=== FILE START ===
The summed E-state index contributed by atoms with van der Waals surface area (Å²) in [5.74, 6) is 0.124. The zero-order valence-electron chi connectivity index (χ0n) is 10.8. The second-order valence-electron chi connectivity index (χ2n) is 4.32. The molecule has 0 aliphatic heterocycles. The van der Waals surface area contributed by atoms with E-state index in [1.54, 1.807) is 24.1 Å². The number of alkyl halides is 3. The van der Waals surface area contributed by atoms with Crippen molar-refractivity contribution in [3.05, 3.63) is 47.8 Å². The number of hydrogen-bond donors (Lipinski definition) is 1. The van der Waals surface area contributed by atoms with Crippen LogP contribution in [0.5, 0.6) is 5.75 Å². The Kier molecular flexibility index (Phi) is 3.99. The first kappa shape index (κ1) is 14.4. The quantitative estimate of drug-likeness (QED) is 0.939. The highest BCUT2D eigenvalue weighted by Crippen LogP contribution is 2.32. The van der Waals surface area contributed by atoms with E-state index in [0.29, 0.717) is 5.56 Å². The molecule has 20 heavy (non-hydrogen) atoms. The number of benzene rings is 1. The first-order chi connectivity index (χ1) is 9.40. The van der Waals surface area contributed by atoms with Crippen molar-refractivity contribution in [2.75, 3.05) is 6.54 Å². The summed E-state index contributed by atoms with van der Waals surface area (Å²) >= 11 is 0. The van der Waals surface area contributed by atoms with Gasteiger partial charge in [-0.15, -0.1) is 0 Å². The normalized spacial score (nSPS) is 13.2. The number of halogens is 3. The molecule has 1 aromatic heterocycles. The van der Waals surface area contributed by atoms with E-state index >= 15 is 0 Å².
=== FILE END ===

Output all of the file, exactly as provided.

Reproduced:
The summed E-state index contributed by atoms with van der Waals surface area (Å²) in [5.74, 6) is 0.124. The zero-order valence-electron chi connectivity index (χ0n) is 10.8. The second-order valence-electron chi connectivity index (χ2n) is 4.32. The molecule has 0 aliphatic heterocycles. The van der Waals surface area contributed by atoms with E-state index in [1.54, 1.807) is 24.1 Å². The number of alkyl halides is 3. The van der Waals surface area contributed by atoms with Crippen molar-refractivity contribution in [3.05, 3.63) is 47.8 Å². The number of hydrogen-bond donors (Lipinski definition) is 1. The van der Waals surface area contributed by atoms with Crippen LogP contribution in [0.5, 0.6) is 5.75 Å². The Kier molecular flexibility index (Phi) is 3.99. The first kappa shape index (κ1) is 14.4. The quantitative estimate of drug-likeness (QED) is 0.939. The highest BCUT2D eigenvalue weighted by Crippen LogP contribution is 2.32. The van der Waals surface area contributed by atoms with E-state index in [0.29, 0.717) is 5.56 Å². The molecule has 20 heavy (non-hydrogen) atoms. The number of benzene rings is 1. The first-order chi connectivity index (χ1) is 9.40. The van der Waals surface area contributed by atoms with Crippen molar-refractivity contribution in [2.75, 3.05) is 6.54 Å². The summed E-state index contributed by atoms with van der Waals surface area (Å²) >= 11 is 0. The van der Waals surface area contributed by atoms with Gasteiger partial charge in [-0.15, -0.1) is 0 Å². The normalized spacial score (nSPS) is 13.2. The number of halogens is 3. The molecule has 1 aromatic heterocycles. The van der Waals surface area contributed by atoms with E-state index >= 15 is 0 Å².